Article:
Also, there are three straps sewen to the awning, one on each end and one in the middle. They are attached at the base one on either side with the long strap on the underside of the awning when it's opened. When the awning is open this strap just lays against the side of the trailer and it's not long so it's no bother. The clasp end, which could scratch the trailer, is on the top of the awning at the base. Thus, when the awning is rolled up, the bottom strap is pulled up and through the clasp to hold the awning rolled up.

At the outside end of the awning a piece of pipe was sewn in. This is great for keeping the awning straight, and it also easy to use for rollup purposes.

I hope this is making sense and I can clarify if anyone has questions, and once I get the trailer outside I can open it and take more pictures if required.

Barry
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Old 04-14-2007, 08:05 PM   #23
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Barry,
... and this stays on, nice and tight, during towing? I suppose if the 3 straps are tight, then it doesn't "swing" out and repeatedly hit the side of the trailer. It seems with the pole rolled in, then at least 1 inch of material buffers it from the side, eh? So even if you do get some swinging, the material provides protection.

2nd - That vinyl bead...is everyone's rail the same standard size and this will fit it?
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Old 04-23-2007, 12:52 PM   #24
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Sorry it took so long to respond - I missed the message-0ops!!

With the straps you cinch it up tight and it does not move at all. I even put the poles for the outside corners into it when we are traveling. I take them out over the winter or it just looks too inviting for critters then. We've not had any problems whatsoever with it coming loose or losing anything, or marking of the trailer. With the three straps, and as long as I wrap it up tight (and I can do this alone from the middle but it helps if my wife takes an end to speed the process up) and pull the straps tight and it's solid.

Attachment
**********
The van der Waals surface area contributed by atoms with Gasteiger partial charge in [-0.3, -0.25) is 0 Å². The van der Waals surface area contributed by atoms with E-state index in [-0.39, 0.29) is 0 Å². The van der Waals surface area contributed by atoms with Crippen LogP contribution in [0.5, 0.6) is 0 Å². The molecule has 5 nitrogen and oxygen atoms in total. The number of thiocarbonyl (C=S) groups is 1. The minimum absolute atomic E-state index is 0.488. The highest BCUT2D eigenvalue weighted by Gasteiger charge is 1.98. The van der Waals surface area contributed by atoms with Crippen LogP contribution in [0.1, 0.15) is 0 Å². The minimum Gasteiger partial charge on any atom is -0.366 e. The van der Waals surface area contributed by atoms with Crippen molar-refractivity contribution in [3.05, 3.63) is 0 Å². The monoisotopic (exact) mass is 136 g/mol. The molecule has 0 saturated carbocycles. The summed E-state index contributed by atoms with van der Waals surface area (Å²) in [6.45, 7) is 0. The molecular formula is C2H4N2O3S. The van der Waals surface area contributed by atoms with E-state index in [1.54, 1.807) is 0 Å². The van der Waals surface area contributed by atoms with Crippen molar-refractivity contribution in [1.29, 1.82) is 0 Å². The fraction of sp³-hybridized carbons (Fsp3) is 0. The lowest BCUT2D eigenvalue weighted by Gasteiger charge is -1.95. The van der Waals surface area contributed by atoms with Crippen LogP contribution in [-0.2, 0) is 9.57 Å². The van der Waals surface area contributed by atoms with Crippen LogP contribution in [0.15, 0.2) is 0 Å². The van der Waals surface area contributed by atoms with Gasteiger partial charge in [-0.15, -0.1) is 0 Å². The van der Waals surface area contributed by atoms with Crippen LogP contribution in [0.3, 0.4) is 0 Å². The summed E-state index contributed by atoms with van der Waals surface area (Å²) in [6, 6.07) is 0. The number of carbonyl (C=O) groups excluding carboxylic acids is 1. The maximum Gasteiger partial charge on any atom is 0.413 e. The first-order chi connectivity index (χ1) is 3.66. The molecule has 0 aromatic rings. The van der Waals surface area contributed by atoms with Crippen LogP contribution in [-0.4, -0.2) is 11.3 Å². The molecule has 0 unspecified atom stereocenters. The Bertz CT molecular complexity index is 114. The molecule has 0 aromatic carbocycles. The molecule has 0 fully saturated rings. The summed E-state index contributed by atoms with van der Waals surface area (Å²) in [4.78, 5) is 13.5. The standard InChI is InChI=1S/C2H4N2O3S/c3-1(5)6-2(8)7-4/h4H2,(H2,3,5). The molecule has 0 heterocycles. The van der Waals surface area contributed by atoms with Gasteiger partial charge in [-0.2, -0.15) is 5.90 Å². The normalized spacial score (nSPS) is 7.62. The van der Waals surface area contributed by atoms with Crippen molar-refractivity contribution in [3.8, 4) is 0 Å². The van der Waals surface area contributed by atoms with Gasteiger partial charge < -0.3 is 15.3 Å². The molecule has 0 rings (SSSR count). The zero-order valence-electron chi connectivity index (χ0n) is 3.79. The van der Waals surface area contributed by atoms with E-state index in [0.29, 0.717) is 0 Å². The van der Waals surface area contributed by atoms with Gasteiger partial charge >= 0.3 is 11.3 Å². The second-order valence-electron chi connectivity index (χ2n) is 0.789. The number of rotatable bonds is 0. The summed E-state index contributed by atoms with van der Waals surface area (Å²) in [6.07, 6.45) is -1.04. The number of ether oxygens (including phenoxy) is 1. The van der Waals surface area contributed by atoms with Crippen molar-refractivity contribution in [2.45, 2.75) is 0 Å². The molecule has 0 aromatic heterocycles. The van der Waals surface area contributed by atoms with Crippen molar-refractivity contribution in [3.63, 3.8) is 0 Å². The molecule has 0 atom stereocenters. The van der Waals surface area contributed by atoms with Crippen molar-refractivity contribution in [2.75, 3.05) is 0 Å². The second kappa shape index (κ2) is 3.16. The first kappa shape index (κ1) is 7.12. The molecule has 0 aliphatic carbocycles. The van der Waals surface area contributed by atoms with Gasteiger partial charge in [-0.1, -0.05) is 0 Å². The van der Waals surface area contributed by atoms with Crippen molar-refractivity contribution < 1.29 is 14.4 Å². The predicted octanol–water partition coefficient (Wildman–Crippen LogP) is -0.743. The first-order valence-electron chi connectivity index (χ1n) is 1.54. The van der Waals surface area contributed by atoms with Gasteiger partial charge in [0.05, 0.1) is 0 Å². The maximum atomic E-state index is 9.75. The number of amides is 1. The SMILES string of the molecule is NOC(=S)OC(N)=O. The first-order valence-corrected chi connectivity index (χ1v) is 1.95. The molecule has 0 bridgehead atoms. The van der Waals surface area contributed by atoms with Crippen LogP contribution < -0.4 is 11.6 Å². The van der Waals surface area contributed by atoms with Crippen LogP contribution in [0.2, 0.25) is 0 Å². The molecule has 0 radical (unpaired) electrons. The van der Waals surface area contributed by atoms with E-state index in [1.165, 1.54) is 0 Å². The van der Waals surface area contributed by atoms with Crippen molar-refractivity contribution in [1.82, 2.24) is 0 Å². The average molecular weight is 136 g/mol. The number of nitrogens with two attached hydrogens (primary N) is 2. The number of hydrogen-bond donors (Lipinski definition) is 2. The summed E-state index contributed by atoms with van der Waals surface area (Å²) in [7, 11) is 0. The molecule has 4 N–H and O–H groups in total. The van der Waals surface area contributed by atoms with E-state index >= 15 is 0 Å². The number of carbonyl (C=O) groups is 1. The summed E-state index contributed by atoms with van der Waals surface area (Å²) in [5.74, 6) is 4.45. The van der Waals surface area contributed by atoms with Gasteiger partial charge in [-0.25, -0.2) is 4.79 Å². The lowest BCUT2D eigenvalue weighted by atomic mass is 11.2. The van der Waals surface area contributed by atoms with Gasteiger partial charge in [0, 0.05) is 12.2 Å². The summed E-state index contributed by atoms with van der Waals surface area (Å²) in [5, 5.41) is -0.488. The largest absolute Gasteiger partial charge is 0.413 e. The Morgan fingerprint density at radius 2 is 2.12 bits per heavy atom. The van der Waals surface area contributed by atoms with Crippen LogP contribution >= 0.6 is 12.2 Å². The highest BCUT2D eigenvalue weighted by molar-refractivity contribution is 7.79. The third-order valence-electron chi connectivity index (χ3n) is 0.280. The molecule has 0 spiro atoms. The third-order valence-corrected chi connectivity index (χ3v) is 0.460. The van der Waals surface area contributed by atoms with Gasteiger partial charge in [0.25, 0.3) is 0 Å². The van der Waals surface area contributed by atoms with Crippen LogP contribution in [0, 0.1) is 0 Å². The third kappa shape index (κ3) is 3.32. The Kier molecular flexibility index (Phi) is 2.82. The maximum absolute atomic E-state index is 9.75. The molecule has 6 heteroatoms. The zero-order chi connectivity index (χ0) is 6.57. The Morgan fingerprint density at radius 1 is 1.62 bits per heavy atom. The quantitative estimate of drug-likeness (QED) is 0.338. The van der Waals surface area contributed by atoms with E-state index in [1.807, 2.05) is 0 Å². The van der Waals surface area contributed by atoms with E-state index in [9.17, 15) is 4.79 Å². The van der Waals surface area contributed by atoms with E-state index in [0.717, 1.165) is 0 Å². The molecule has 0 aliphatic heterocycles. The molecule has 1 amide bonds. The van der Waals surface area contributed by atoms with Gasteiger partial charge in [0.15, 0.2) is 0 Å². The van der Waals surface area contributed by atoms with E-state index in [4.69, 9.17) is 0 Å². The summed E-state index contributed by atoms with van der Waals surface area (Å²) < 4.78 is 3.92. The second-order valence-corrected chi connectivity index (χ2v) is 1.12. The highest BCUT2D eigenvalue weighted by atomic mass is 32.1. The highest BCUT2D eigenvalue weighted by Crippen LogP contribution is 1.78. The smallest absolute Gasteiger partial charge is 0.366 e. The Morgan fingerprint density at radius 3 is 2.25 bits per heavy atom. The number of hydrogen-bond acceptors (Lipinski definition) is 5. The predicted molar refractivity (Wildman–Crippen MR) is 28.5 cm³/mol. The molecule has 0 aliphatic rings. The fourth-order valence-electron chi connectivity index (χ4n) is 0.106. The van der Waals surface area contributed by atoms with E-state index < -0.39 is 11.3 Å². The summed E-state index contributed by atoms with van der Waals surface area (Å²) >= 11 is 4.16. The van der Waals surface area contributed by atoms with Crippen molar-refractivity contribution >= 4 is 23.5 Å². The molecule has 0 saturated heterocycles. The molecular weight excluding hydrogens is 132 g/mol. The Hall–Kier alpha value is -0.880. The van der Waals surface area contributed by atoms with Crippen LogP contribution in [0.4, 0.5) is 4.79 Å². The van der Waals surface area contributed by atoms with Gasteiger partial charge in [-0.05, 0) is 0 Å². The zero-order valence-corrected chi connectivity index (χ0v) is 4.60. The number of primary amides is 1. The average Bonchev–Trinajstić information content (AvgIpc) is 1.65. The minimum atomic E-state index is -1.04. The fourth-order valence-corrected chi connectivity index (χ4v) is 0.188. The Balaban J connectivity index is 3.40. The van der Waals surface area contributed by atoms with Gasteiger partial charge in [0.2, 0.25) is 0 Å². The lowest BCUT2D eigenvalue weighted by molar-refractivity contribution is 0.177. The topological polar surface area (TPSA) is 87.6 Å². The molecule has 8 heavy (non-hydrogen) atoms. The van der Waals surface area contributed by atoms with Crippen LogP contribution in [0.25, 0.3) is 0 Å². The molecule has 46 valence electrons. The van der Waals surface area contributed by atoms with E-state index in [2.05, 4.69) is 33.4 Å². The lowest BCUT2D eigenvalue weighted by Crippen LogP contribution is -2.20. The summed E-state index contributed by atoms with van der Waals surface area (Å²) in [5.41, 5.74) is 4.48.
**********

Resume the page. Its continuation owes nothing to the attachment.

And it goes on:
I believe that rail is the same on almost every trailer. I did note that once the awning was slid into the track at the back a small screw was run through so the awning couldn't slide out the back if one of the straps wasn't tightened properly.

The whole awning only takes a bit to set up, not nearly as easy as a Zip Dee for sure, but still pretty easy to do. I have a friend who is going to make scallops for the sides and back and this winter we'll sew them on to add even more to the vintage look. As well I made wooden poles instead of the aluminum ones (out of broom handle material) but I didn't do it right so that's a to-do yet this summer - to rework them and then replace the aluminum one's I'm currently using. It will probably end up being a late summer project the way things are going.

I'm really close to having my water tank install completed and once that's done I'll pull the trailer out of my shop and set the awning up and take a few more pictures which will do far more to explain than my fumbling with words.
Barry
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Old 04-23-2007, 02:16 PM   #25
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Thanks for posting the pictures. I'm sure some pictures of it unrolled when you get a chance would help as well. I'm a little puzzed about where the straps are. I suppose the ones that go around the roll must actually be sewed on close to the trailer, and you said the ones that go over the anchors are on the front corners?
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Old 05-28-2007, 09:29 PM   #26
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I set the trailer up in the back yard and took a swack of pictures of the awning as I unrolled it and set it up.

First off it's important to note that one reason this works so well is that whoever sewed the awning up also sewed in a piece of pipe at the outside end of the awning so rolling it up is easy, and it allowed me to make the other pieces you will see.

The first pictures are of the awning on the trailer, the attachments (straps) which are one on each end and one in the middle, and the rest is pretty straight forward.

This will probably take a couple of posts. Also, the way I set it up today was with the posts going back to the trailer. It's just as easy to have them straight up and down and the ropes to the ground like an old style awning, it's just for where I set it up I needed the room to get past with my mower (Monday's are mow days in our household).
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Old 05-28-2007, 09:35 PM   #27
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If I were just going to have the posts straight up and down and tied to a nail I wouldn't need the attachment at the bottom of the trailer. I have it both ways depending on where we are camped, the weather, etc. With it attached to the trailer in high winds we've never had any problems.

Here's more pics following along on the set up.

Barry
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Old 05-28-2007, 09:36 PM   #28
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And the final set of pics. Email me any questions.